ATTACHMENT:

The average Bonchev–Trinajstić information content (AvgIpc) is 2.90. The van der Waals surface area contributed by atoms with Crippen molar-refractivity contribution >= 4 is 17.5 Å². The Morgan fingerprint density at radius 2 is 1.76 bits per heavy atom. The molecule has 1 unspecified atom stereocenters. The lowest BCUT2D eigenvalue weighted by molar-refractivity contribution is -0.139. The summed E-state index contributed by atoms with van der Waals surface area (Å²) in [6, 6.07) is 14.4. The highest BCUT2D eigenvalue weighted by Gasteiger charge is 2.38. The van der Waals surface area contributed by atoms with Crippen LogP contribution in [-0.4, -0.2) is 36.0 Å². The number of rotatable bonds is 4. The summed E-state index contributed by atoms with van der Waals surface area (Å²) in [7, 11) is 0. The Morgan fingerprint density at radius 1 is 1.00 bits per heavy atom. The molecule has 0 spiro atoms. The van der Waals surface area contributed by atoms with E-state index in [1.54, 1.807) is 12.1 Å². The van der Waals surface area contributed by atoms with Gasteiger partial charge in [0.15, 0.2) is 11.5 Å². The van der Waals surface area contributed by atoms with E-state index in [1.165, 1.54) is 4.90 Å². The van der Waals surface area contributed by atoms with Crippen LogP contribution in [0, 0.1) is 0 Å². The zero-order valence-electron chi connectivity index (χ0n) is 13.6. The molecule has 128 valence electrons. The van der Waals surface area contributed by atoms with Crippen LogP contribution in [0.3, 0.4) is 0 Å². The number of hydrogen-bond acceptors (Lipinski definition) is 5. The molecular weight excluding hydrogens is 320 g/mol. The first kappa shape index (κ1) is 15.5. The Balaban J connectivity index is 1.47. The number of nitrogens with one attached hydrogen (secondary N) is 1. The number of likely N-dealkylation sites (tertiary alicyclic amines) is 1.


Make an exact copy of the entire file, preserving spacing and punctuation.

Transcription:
The average Bonchev–Trinajstić information content (AvgIpc) is 2.90. The van der Waals surface area contributed by atoms with Crippen molar-refractivity contribution >= 4 is 17.5 Å². The Morgan fingerprint density at radius 2 is 1.76 bits per heavy atom. The molecule has 1 unspecified atom stereocenters. The lowest BCUT2D eigenvalue weighted by molar-refractivity contribution is -0.139. The summed E-state index contributed by atoms with van der Waals surface area (Å²) in [6, 6.07) is 14.4. The highest BCUT2D eigenvalue weighted by Gasteiger charge is 2.38. The van der Waals surface area contributed by atoms with Crippen LogP contribution in [-0.4, -0.2) is 36.0 Å². The number of rotatable bonds is 4. The summed E-state index contributed by atoms with van der Waals surface area (Å²) in [7, 11) is 0. The Morgan fingerprint density at radius 1 is 1.00 bits per heavy atom. The molecule has 0 spiro atoms. The van der Waals surface area contributed by atoms with E-state index in [1.54, 1.807) is 12.1 Å². The van der Waals surface area contributed by atoms with Gasteiger partial charge in [0.15, 0.2) is 11.5 Å². The van der Waals surface area contributed by atoms with E-state index in [1.165, 1.54) is 4.90 Å². The van der Waals surface area contributed by atoms with Crippen LogP contribution in [0, 0.1) is 0 Å². The zero-order valence-electron chi connectivity index (χ0n) is 13.6. The molecule has 128 valence electrons. The van der Waals surface area contributed by atoms with Crippen LogP contribution in [0.3, 0.4) is 0 Å². The number of hydrogen-bond acceptors (Lipinski definition) is 5. The molecular weight excluding hydrogens is 320 g/mol. The first kappa shape index (κ1) is 15.5. The Balaban J connectivity index is 1.47. The number of nitrogens with one attached hydrogen (secondary N) is 1. The number of likely N-dealkylation sites (tertiary alicyclic amines) is 1.